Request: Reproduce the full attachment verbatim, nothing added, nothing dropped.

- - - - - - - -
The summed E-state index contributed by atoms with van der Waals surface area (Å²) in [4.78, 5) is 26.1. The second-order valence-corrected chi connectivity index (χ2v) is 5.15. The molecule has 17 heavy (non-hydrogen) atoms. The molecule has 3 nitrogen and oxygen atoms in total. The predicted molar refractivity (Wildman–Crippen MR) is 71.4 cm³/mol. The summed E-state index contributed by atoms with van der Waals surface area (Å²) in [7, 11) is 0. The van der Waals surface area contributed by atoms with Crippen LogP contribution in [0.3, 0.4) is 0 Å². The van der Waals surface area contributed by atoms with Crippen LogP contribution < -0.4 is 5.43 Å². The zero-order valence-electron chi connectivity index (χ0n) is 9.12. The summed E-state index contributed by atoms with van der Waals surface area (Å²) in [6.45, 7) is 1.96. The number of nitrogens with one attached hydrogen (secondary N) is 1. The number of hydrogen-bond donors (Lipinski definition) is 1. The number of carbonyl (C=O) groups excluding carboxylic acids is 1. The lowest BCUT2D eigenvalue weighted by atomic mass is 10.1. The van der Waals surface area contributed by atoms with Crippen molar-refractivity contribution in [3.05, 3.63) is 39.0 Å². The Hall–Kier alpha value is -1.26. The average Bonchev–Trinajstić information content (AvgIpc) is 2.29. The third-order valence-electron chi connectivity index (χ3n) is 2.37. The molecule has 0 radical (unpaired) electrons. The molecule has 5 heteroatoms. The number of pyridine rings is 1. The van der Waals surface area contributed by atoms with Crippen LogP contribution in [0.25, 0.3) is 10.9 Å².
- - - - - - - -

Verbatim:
The summed E-state index contributed by atoms with van der Waals surface area (Å²) in [4.78, 5) is 26.1. The second-order valence-corrected chi connectivity index (χ2v) is 5.15. The molecule has 17 heavy (non-hydrogen) atoms. The molecule has 3 nitrogen and oxygen atoms in total. The predicted molar refractivity (Wildman–Crippen MR) is 71.4 cm³/mol. The summed E-state index contributed by atoms with van der Waals surface area (Å²) in [7, 11) is 0. The van der Waals surface area contributed by atoms with Crippen LogP contribution in [0.3, 0.4) is 0 Å². The van der Waals surface area contributed by atoms with Crippen LogP contribution < -0.4 is 5.43 Å². The zero-order valence-electron chi connectivity index (χ0n) is 9.12. The summed E-state index contributed by atoms with van der Waals surface area (Å²) in [6.45, 7) is 1.96. The number of nitrogens with one attached hydrogen (secondary N) is 1. The number of hydrogen-bond donors (Lipinski definition) is 1. The number of carbonyl (C=O) groups excluding carboxylic acids is 1. The lowest BCUT2D eigenvalue weighted by atomic mass is 10.1. The van der Waals surface area contributed by atoms with Crippen molar-refractivity contribution in [3.05, 3.63) is 39.0 Å². The Hall–Kier alpha value is -1.26. The average Bonchev–Trinajstić information content (AvgIpc) is 2.29. The third-order valence-electron chi connectivity index (χ3n) is 2.37. The molecule has 0 radical (unpaired) electrons. The molecule has 5 heteroatoms. The number of pyridine rings is 1. The van der Waals surface area contributed by atoms with Crippen LogP contribution in [0.25, 0.3) is 10.9 Å².